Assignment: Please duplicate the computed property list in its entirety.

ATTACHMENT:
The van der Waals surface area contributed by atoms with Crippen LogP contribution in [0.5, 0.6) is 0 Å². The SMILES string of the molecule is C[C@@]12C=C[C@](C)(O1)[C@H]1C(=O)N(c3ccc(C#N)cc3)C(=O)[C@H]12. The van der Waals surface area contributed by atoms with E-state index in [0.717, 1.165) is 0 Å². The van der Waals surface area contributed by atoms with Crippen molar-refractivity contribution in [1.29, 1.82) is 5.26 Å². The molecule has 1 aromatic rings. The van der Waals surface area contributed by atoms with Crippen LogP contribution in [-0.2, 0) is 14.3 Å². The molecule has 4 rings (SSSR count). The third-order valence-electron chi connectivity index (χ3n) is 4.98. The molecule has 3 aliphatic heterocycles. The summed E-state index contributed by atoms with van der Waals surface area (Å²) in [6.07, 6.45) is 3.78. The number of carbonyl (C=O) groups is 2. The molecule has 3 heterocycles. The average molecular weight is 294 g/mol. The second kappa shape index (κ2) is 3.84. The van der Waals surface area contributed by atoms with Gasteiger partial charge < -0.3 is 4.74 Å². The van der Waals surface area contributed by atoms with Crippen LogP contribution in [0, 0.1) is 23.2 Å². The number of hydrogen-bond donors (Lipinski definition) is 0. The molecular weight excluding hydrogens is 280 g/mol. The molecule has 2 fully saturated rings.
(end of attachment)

The van der Waals surface area contributed by atoms with Crippen LogP contribution in [0.5, 0.6) is 0 Å². The SMILES string of the molecule is C[C@@]12C=C[C@](C)(O1)[C@H]1C(=O)N(c3ccc(C#N)cc3)C(=O)[C@H]12. The van der Waals surface area contributed by atoms with E-state index in [0.717, 1.165) is 0 Å². The van der Waals surface area contributed by atoms with Crippen molar-refractivity contribution in [1.29, 1.82) is 5.26 Å². The molecule has 1 aromatic rings. The van der Waals surface area contributed by atoms with Crippen LogP contribution in [-0.2, 0) is 14.3 Å². The molecule has 4 rings (SSSR count). The third-order valence-electron chi connectivity index (χ3n) is 4.98. The molecule has 3 aliphatic heterocycles. The summed E-state index contributed by atoms with van der Waals surface area (Å²) in [6.07, 6.45) is 3.78. The number of carbonyl (C=O) groups is 2. The molecule has 3 heterocycles. The average molecular weight is 294 g/mol. The second kappa shape index (κ2) is 3.84. The van der Waals surface area contributed by atoms with Gasteiger partial charge < -0.3 is 4.74 Å². The van der Waals surface area contributed by atoms with Crippen LogP contribution in [0, 0.1) is 23.2 Å². The number of hydrogen-bond donors (Lipinski definition) is 0. The molecular weight excluding hydrogens is 280 g/mol. The molecule has 2 fully saturated rings.